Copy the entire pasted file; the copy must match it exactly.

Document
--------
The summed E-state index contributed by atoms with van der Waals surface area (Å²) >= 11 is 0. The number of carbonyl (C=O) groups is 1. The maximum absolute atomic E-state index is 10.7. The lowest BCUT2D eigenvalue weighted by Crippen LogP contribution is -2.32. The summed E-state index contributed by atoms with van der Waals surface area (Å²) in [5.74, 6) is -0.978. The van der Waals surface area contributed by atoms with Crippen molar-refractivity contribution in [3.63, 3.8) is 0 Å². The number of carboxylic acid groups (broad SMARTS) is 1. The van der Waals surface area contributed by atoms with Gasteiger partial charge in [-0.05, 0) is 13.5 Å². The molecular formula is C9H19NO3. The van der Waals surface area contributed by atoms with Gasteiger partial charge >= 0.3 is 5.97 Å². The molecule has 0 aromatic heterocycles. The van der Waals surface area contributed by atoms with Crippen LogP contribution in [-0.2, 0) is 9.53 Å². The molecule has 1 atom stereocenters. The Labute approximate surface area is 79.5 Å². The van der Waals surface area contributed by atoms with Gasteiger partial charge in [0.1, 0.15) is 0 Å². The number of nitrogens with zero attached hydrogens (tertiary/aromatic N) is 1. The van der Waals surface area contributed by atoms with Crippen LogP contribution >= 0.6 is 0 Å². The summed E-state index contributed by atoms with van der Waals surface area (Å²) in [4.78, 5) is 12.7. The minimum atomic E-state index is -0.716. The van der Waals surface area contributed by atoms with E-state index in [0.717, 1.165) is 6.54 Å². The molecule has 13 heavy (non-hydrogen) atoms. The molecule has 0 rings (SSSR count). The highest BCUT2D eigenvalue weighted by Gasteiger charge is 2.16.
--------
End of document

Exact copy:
The summed E-state index contributed by atoms with van der Waals surface area (Å²) >= 11 is 0. The number of carbonyl (C=O) groups is 1. The maximum absolute atomic E-state index is 10.7. The lowest BCUT2D eigenvalue weighted by Crippen LogP contribution is -2.32. The summed E-state index contributed by atoms with van der Waals surface area (Å²) in [5.74, 6) is -0.978. The van der Waals surface area contributed by atoms with Crippen molar-refractivity contribution in [3.63, 3.8) is 0 Å². The number of carboxylic acid groups (broad SMARTS) is 1. The van der Waals surface area contributed by atoms with Gasteiger partial charge in [-0.05, 0) is 13.5 Å². The molecular formula is C9H19NO3. The van der Waals surface area contributed by atoms with Gasteiger partial charge >= 0.3 is 5.97 Å². The molecule has 0 aromatic heterocycles. The van der Waals surface area contributed by atoms with Crippen LogP contribution in [-0.2, 0) is 9.53 Å². The molecule has 1 atom stereocenters. The Labute approximate surface area is 79.5 Å². The van der Waals surface area contributed by atoms with Gasteiger partial charge in [0.1, 0.15) is 0 Å². The number of nitrogens with zero attached hydrogens (tertiary/aromatic N) is 1. The van der Waals surface area contributed by atoms with Crippen LogP contribution >= 0.6 is 0 Å². The summed E-state index contributed by atoms with van der Waals surface area (Å²) in [4.78, 5) is 12.7. The minimum atomic E-state index is -0.716. The van der Waals surface area contributed by atoms with E-state index in [0.717, 1.165) is 6.54 Å². The molecule has 13 heavy (non-hydrogen) atoms. The molecule has 0 rings (SSSR count). The highest BCUT2D eigenvalue weighted by Gasteiger charge is 2.16.